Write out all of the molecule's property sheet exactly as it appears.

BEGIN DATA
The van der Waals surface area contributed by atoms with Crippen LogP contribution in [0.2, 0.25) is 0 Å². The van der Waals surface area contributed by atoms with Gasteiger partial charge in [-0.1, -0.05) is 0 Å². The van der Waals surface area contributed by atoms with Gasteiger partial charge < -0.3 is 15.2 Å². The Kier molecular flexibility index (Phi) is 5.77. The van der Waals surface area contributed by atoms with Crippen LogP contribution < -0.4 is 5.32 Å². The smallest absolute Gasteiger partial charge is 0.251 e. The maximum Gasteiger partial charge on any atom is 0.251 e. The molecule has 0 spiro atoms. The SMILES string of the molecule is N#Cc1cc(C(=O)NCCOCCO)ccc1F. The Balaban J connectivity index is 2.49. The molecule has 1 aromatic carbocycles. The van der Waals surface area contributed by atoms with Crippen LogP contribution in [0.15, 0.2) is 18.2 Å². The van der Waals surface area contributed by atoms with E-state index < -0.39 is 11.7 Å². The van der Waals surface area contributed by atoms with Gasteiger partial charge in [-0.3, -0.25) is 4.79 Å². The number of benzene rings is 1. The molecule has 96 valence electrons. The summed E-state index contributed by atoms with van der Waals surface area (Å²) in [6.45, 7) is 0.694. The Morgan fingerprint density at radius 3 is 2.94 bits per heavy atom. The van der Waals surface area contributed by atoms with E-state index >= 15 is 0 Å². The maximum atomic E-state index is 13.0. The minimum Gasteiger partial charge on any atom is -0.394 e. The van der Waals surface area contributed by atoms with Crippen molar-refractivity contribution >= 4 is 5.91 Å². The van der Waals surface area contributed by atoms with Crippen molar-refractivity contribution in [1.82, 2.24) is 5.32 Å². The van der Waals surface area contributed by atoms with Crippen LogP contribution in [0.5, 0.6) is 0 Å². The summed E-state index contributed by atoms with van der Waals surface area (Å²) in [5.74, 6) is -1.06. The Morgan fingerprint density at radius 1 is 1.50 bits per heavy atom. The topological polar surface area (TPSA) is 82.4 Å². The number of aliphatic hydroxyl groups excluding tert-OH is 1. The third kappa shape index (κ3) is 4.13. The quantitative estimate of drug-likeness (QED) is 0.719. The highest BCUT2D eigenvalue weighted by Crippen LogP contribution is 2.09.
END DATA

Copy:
The van der Waals surface area contributed by atoms with Crippen LogP contribution in [0.2, 0.25) is 0 Å². The van der Waals surface area contributed by atoms with Gasteiger partial charge in [-0.1, -0.05) is 0 Å². The van der Waals surface area contributed by atoms with Gasteiger partial charge < -0.3 is 15.2 Å². The Kier molecular flexibility index (Phi) is 5.77. The van der Waals surface area contributed by atoms with Crippen LogP contribution < -0.4 is 5.32 Å². The smallest absolute Gasteiger partial charge is 0.251 e. The maximum Gasteiger partial charge on any atom is 0.251 e. The molecule has 0 spiro atoms. The SMILES string of the molecule is N#Cc1cc(C(=O)NCCOCCO)ccc1F. The Balaban J connectivity index is 2.49. The molecule has 1 aromatic carbocycles. The van der Waals surface area contributed by atoms with Crippen LogP contribution in [0.15, 0.2) is 18.2 Å². The van der Waals surface area contributed by atoms with E-state index < -0.39 is 11.7 Å². The van der Waals surface area contributed by atoms with Gasteiger partial charge in [-0.3, -0.25) is 4.79 Å². The number of benzene rings is 1. The molecule has 96 valence electrons. The summed E-state index contributed by atoms with van der Waals surface area (Å²) in [6.45, 7) is 0.694. The Morgan fingerprint density at radius 3 is 2.94 bits per heavy atom. The van der Waals surface area contributed by atoms with E-state index >= 15 is 0 Å². The maximum atomic E-state index is 13.0. The minimum Gasteiger partial charge on any atom is -0.394 e. The van der Waals surface area contributed by atoms with Crippen molar-refractivity contribution >= 4 is 5.91 Å². The van der Waals surface area contributed by atoms with Crippen molar-refractivity contribution in [1.82, 2.24) is 5.32 Å². The van der Waals surface area contributed by atoms with Crippen LogP contribution in [0.5, 0.6) is 0 Å². The summed E-state index contributed by atoms with van der Waals surface area (Å²) in [5.74, 6) is -1.06. The Morgan fingerprint density at radius 1 is 1.50 bits per heavy atom. The topological polar surface area (TPSA) is 82.4 Å². The number of aliphatic hydroxyl groups excluding tert-OH is 1. The third kappa shape index (κ3) is 4.13. The quantitative estimate of drug-likeness (QED) is 0.719. The highest BCUT2D eigenvalue weighted by Crippen LogP contribution is 2.09.